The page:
Initiatives to Fight Antibiotic Resistance
Global Action PlanIn May 2015, the World Health Assembly (WHA) unanimously adopted the Global Action Plan on Antimicrobial Resistance (GAP). The goal of the plan is “to ensure, for as long as possible, continuity of successful treatment and prevention of infectious diseases with effective and safe medicines that are quality-assured, used in a responsible way, and accessible to all who need them”. To achieve this goal, the plan sets out five strategic objectives:
1. to improve awareness and understanding of antimicrobial resistance;
2. to strengthen knowledge through surveillance and research;
3. to reduce the incidence of infection;
4. to optimize the use of antimicrobial agents; and
5. to ensure sustainable investment in countering antimicrobial resistance. According to the plan, all countries are committed to implement actions in their countries, in all sectors of society. The member states of the World Organisation for Animal Health (OIE) and the Food and Agriculture Organization of the United Nations (FAO) have also adopted resolutions on antimicrobial resistance, and WHO, OIE and FAO are all part of the ‘Tripartite’ collaboration, which addresses antimicrobial resistance at the global level from a ‘One Health’ perspective. The GAP marks a transition from encouraging countries to develop national solutions towards a greater harmonization of national and international strategies. The need for immediate action and more concerted efforts was further emphasized by the fact that antibiotic resistance was specifically mentioned as a threat to global development in the UN’s Sustainable Development Goals (SDGs). This has brought more attention to the exploration of different high-level political fora, which in turn can support the implementation of the plan.
Other ongoing activitiesIn addition to policy development, there has been an increase in work on new strategies for the promotion of research and development of novel antibiotics over the past years. These involve not only research on the development of new business models for antibiotic resistance, but also substantial financial commitments on national and international levels to support drug and diagnostic development by providing research incentives. One such example is the Longitude Prize, which is a £10 million prize fund with the aim to identify new point-of-care diagnostics that will help to conserve antibiotics.
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Antibiotic Resistance: the Silent Tsunami
“…we must come together to prevent, and detect, and fight every kind of biological danger – whether it’s a pandemic like H1N1, or a terrorist threat, or a treatable disease” — former US President Barack Obama
Another important effort is the Review on Antimicrobial Resistance (AMR Review). The review was commissioned by the UK Prime Minister in July 2014 and has the aim to explore and propose concrete actions to tackle antibiotic resistance at both the national and international level. To this end, the review has published a series of influential reports on different issues related to antimicrobial resistance and the final conclusions and recommendations for future actions were published in May 2016. The Sweden-led Joint Programming Initiative on Antimicrobial Resistance (JPIAMR) joins forces across 19 nations to fight antibiotic resistance through effective collaborative actions in areas of unmet needs. A shared common research agenda enhances multi-disciplinary collaboration and ensures that knowledge gaps are quickly identified and filled. Initiated by Center for Disease Dynamics, Economics & Policy (CDDEP) in 2009, the Global Antibiotic Resistance Partnership (GARP) has the aim to provide a platform for developing actionable policy proposals on antibiotic resistance in low- and middle-income countries. In collaboration with currently eight countries (India, Kenya, South Africa, Vietnam, Mozambique, Nepal, Tanzania and Uganda), GARP has conducted national situation analyses focusing on antibiotic resistance and use, and developed recommendations on how to address the resistance situation in each country. ReAct – Action on Antibiotic Resistance is an independent global network for concerted action on antibiotic resistance, which is hosted by Uppsala University. ReAct has nodes located on five continents (Europe, North America, Latin America, Africa and Asia) and has taken both regional and global approaches to mobilize policy action on antibiotic resistance. Their strategy has been to raise awareness on antibiotic resistance to a range of constituencies, develop networks with interested parties, and move forward towards developing national policy platforms with social mobilization in selected countries.“While there is a lot to be encouraged by, much more work needs to be done to combat one of the most serious global health threats of our time” — Keiji Fukuda, Special Representative for Antimicrobial Resistance in the office of the WHO Director-General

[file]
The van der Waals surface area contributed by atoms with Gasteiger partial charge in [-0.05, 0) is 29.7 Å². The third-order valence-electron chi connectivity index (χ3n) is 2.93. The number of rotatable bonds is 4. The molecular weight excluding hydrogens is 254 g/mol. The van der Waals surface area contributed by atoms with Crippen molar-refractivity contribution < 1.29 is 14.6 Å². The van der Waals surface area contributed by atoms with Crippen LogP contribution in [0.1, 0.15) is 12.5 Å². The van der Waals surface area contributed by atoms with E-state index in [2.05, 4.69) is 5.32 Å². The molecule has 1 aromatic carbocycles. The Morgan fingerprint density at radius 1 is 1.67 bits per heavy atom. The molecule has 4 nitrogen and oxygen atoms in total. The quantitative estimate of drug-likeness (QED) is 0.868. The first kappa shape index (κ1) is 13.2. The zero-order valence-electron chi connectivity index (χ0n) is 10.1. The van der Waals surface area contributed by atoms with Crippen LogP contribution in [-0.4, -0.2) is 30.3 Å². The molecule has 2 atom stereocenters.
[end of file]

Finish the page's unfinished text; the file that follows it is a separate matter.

Find out moreAt the Download section at the bottom of this article, you can access the global action plan by WHA, a factsheet about the ‘Tripartite’ collaboration by WHO, FAO and OIE and an infographic about GHSA. At the See also section you’ll find links to all the AMR Review publications and an animation video about antibiotic resistance by JPIAMR.
Antibiotic Resistance: the Silent Tsunami
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